NYC Self-Defense Case Recalls Bernard Goetz


When New York City’s crime rate was much higher in the 1980s, people flocked to martial arts classes for self-defense and for many, carrying a concealed knife or pepper spray became a prudent precaution, says the New York Times. A bloody melee last week on a Harlem street is flashing New Yorkers back to that era of anticrime tactics. Maurice Parks, 39, a subway motorman who had just ended his shift, was assaulted by a group of muggers armed with at least one knife. Parks, who had studied martial arts, was prepared. After he was knocked down and robbed, he pulled a knife of his own, and fought back in a ferocious exchange that killed a man who may have been trying to intervene, and left two others – including Parks – hospitalized with stab wounds.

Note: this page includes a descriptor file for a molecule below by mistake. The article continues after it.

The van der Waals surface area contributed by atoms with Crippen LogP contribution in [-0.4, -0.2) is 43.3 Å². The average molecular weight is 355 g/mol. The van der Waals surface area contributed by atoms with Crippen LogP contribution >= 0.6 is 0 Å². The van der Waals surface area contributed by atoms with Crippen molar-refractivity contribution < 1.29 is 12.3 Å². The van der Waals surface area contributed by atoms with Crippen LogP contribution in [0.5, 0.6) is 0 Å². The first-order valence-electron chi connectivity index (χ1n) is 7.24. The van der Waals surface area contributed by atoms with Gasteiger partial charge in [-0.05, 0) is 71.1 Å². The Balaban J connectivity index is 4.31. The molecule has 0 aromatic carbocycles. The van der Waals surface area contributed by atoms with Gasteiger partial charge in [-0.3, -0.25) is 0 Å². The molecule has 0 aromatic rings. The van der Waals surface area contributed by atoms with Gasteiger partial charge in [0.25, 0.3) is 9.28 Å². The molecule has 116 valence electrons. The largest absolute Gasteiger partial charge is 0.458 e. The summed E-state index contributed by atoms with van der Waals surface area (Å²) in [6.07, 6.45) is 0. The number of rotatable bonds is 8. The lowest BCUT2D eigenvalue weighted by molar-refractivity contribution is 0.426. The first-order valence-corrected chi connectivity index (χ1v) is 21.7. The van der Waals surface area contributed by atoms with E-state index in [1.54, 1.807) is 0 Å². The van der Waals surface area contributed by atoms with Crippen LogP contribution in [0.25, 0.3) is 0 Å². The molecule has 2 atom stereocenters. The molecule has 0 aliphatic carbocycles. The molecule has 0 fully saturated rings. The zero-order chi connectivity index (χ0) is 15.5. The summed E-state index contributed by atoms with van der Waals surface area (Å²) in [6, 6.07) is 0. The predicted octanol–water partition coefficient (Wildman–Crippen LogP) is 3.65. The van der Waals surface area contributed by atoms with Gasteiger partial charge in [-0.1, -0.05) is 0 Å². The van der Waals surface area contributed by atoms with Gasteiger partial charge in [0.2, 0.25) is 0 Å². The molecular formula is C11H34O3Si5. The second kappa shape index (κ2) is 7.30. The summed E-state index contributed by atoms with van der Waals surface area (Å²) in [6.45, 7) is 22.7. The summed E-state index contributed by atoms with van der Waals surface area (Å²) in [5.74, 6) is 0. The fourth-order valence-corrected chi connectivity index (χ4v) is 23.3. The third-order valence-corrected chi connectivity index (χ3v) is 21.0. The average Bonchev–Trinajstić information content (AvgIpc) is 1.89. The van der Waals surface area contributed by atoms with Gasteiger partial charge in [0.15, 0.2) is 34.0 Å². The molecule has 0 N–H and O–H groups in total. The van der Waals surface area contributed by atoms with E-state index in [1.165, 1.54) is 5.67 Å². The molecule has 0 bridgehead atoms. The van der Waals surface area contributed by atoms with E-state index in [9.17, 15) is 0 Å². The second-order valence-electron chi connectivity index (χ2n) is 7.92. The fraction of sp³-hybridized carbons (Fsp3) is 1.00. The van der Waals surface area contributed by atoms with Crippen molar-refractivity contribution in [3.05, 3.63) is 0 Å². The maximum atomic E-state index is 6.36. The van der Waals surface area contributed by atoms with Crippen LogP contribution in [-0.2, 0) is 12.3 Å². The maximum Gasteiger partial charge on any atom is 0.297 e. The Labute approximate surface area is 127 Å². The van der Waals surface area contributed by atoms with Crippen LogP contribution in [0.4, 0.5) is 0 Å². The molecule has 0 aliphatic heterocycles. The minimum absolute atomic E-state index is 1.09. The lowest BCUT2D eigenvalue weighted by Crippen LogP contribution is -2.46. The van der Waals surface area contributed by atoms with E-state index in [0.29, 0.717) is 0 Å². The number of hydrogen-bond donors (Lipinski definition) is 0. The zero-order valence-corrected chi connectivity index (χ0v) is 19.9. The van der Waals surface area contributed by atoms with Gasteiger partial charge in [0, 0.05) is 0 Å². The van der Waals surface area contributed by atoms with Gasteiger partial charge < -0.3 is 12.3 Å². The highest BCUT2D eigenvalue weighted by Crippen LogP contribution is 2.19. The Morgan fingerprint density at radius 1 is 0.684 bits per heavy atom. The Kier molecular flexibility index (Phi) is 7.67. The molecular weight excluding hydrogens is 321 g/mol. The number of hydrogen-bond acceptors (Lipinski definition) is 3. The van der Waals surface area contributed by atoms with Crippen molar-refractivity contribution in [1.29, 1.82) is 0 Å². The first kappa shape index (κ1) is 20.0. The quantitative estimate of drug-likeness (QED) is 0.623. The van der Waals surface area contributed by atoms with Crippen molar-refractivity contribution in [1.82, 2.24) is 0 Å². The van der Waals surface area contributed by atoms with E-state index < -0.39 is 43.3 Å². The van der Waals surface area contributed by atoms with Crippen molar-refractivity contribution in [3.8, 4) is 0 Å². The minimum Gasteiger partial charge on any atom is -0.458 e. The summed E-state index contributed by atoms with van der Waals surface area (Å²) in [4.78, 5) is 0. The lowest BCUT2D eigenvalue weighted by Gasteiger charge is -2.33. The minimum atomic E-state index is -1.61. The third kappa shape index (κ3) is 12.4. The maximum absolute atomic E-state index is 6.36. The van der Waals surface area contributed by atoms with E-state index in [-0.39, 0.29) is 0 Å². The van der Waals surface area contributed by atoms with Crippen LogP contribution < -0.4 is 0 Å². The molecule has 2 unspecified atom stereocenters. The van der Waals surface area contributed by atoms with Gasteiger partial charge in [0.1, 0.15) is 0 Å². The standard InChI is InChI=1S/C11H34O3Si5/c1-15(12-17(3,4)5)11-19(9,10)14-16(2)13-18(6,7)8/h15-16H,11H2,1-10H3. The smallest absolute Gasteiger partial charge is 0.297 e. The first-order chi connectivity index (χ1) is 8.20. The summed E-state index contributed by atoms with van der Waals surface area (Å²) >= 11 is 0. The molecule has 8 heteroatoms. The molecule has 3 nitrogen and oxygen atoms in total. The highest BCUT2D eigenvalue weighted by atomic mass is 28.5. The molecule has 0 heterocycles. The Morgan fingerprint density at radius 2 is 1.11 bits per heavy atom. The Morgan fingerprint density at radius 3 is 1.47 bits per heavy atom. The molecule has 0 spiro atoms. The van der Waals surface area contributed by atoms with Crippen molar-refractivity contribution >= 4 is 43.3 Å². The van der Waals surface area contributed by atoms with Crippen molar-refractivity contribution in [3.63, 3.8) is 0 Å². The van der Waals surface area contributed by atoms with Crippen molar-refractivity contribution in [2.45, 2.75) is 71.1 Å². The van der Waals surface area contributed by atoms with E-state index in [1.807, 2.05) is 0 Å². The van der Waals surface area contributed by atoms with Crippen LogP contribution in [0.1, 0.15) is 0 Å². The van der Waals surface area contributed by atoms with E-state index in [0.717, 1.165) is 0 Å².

“While I don't think people should carry knives, some undoubtedly do,” said ex-Mayor Edward Koch, whose tenure included the shooting in 1984 of four aggressive teenage panhandlers on a subway train by Bernard Goetz. The case provoked passions, with some condemning Goetz as a vigilante, and others calling his action a galvanizing event for a city that had been too willing to accept a relentless rise in crime. Goetz “was part of a national syndrome,” Koch said. “There was a feeling that crime had gotten so far out of hand that you could not depend on government to stop it. That feeling stopped in the early 1990s.” The case involving Parks “is an aberration, not a norm.”


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